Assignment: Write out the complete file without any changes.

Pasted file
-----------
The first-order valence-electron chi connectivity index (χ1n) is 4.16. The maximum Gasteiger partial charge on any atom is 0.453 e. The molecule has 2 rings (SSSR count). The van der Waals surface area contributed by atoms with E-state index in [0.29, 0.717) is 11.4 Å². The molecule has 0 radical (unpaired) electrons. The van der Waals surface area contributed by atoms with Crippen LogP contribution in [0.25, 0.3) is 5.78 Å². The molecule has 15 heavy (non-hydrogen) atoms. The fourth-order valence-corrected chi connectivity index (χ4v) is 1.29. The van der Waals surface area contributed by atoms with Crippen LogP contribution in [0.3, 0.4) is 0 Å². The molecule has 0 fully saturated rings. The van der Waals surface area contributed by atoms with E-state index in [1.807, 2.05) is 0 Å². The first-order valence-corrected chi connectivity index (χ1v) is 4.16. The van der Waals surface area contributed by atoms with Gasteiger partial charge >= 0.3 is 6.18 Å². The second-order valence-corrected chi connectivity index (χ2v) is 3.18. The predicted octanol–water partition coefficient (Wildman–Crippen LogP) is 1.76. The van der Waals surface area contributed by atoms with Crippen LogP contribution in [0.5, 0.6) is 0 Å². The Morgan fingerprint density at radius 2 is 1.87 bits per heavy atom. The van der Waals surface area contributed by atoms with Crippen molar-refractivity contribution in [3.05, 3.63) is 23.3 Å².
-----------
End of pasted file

The first-order valence-electron chi connectivity index (χ1n) is 4.16. The maximum Gasteiger partial charge on any atom is 0.453 e. The molecule has 2 rings (SSSR count). The van der Waals surface area contributed by atoms with E-state index in [0.29, 0.717) is 11.4 Å². The molecule has 0 radical (unpaired) electrons. The van der Waals surface area contributed by atoms with Crippen LogP contribution in [0.25, 0.3) is 5.78 Å². The molecule has 15 heavy (non-hydrogen) atoms. The fourth-order valence-corrected chi connectivity index (χ4v) is 1.29. The van der Waals surface area contributed by atoms with Crippen LogP contribution in [0.3, 0.4) is 0 Å². The molecule has 0 fully saturated rings. The van der Waals surface area contributed by atoms with E-state index in [1.807, 2.05) is 0 Å². The first-order valence-corrected chi connectivity index (χ1v) is 4.16. The van der Waals surface area contributed by atoms with Gasteiger partial charge >= 0.3 is 6.18 Å². The second-order valence-corrected chi connectivity index (χ2v) is 3.18. The predicted octanol–water partition coefficient (Wildman–Crippen LogP) is 1.76. The van der Waals surface area contributed by atoms with Crippen LogP contribution in [0.5, 0.6) is 0 Å². The Morgan fingerprint density at radius 2 is 1.87 bits per heavy atom. The van der Waals surface area contributed by atoms with Crippen molar-refractivity contribution in [3.05, 3.63) is 23.3 Å².